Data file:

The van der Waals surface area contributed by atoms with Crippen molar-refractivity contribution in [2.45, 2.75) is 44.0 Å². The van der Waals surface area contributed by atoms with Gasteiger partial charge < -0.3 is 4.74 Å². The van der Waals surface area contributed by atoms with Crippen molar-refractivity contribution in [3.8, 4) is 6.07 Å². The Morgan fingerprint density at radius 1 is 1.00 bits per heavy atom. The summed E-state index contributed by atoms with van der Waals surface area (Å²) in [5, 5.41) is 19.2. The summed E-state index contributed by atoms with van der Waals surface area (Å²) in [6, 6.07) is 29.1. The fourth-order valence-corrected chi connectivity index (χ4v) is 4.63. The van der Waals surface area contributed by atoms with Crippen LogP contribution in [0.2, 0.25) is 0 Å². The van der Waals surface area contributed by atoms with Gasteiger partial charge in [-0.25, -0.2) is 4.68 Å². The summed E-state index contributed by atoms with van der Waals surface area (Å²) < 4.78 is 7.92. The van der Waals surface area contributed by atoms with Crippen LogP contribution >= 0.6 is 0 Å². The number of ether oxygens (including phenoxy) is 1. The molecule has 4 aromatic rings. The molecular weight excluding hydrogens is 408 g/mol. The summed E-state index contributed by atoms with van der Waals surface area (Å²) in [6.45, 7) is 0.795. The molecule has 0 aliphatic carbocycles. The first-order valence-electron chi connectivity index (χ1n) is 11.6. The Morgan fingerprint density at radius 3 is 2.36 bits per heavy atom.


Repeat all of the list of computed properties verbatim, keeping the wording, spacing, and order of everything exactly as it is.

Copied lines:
The van der Waals surface area contributed by atoms with Crippen molar-refractivity contribution in [2.45, 2.75) is 44.0 Å². The van der Waals surface area contributed by atoms with Gasteiger partial charge < -0.3 is 4.74 Å². The van der Waals surface area contributed by atoms with Crippen molar-refractivity contribution in [3.8, 4) is 6.07 Å². The Morgan fingerprint density at radius 1 is 1.00 bits per heavy atom. The summed E-state index contributed by atoms with van der Waals surface area (Å²) in [5, 5.41) is 19.2. The summed E-state index contributed by atoms with van der Waals surface area (Å²) in [6, 6.07) is 29.1. The fourth-order valence-corrected chi connectivity index (χ4v) is 4.63. The van der Waals surface area contributed by atoms with Crippen LogP contribution in [0.2, 0.25) is 0 Å². The van der Waals surface area contributed by atoms with Gasteiger partial charge in [-0.25, -0.2) is 4.68 Å². The summed E-state index contributed by atoms with van der Waals surface area (Å²) < 4.78 is 7.92. The van der Waals surface area contributed by atoms with Crippen LogP contribution >= 0.6 is 0 Å². The number of ether oxygens (including phenoxy) is 1. The molecule has 4 aromatic rings. The molecular weight excluding hydrogens is 408 g/mol. The summed E-state index contributed by atoms with van der Waals surface area (Å²) in [6.45, 7) is 0.795. The molecule has 0 aliphatic carbocycles. The first-order valence-electron chi connectivity index (χ1n) is 11.6. The Morgan fingerprint density at radius 3 is 2.36 bits per heavy atom.